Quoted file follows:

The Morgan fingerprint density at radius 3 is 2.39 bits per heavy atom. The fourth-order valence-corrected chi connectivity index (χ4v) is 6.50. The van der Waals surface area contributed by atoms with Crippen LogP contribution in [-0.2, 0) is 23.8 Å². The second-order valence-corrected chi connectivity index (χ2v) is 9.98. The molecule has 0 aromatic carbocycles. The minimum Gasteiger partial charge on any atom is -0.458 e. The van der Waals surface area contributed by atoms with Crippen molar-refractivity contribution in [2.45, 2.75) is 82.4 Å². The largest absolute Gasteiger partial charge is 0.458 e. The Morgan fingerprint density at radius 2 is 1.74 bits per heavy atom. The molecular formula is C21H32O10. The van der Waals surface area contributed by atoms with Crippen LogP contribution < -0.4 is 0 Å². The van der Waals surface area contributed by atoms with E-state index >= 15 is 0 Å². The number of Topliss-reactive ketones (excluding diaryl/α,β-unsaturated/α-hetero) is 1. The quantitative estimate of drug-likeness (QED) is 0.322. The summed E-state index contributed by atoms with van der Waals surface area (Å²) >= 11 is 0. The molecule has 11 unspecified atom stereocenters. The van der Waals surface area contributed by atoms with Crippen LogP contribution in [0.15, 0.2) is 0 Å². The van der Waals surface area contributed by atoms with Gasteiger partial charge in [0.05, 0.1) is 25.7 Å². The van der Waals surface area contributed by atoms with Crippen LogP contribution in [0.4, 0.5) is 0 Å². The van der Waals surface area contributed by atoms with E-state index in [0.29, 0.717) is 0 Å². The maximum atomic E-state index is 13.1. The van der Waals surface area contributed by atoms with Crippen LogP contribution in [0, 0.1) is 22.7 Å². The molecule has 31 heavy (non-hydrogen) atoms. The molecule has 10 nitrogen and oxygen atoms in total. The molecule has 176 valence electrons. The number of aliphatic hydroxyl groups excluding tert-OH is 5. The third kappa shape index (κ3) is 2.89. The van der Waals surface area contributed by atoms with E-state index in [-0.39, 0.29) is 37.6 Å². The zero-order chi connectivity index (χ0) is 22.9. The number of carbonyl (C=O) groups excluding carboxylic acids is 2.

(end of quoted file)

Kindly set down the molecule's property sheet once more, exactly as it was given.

The Morgan fingerprint density at radius 3 is 2.39 bits per heavy atom. The fourth-order valence-corrected chi connectivity index (χ4v) is 6.50. The van der Waals surface area contributed by atoms with Crippen LogP contribution in [-0.2, 0) is 23.8 Å². The second-order valence-corrected chi connectivity index (χ2v) is 9.98. The molecule has 0 aromatic carbocycles. The minimum Gasteiger partial charge on any atom is -0.458 e. The van der Waals surface area contributed by atoms with Crippen molar-refractivity contribution in [2.45, 2.75) is 82.4 Å². The largest absolute Gasteiger partial charge is 0.458 e. The Morgan fingerprint density at radius 2 is 1.74 bits per heavy atom. The molecular formula is C21H32O10. The van der Waals surface area contributed by atoms with Crippen LogP contribution < -0.4 is 0 Å². The van der Waals surface area contributed by atoms with E-state index >= 15 is 0 Å². The number of Topliss-reactive ketones (excluding diaryl/α,β-unsaturated/α-hetero) is 1. The quantitative estimate of drug-likeness (QED) is 0.322. The summed E-state index contributed by atoms with van der Waals surface area (Å²) >= 11 is 0. The molecule has 11 unspecified atom stereocenters. The van der Waals surface area contributed by atoms with Crippen LogP contribution in [0.15, 0.2) is 0 Å². The van der Waals surface area contributed by atoms with Gasteiger partial charge in [0.05, 0.1) is 25.7 Å². The van der Waals surface area contributed by atoms with Crippen LogP contribution in [0.4, 0.5) is 0 Å². The van der Waals surface area contributed by atoms with E-state index in [0.29, 0.717) is 0 Å². The maximum atomic E-state index is 13.1. The van der Waals surface area contributed by atoms with Crippen LogP contribution in [0, 0.1) is 22.7 Å². The molecule has 31 heavy (non-hydrogen) atoms. The molecule has 10 nitrogen and oxygen atoms in total. The molecule has 176 valence electrons. The number of aliphatic hydroxyl groups excluding tert-OH is 5. The third kappa shape index (κ3) is 2.89. The van der Waals surface area contributed by atoms with E-state index in [-0.39, 0.29) is 37.6 Å². The zero-order chi connectivity index (χ0) is 22.9. The number of carbonyl (C=O) groups excluding carboxylic acids is 2.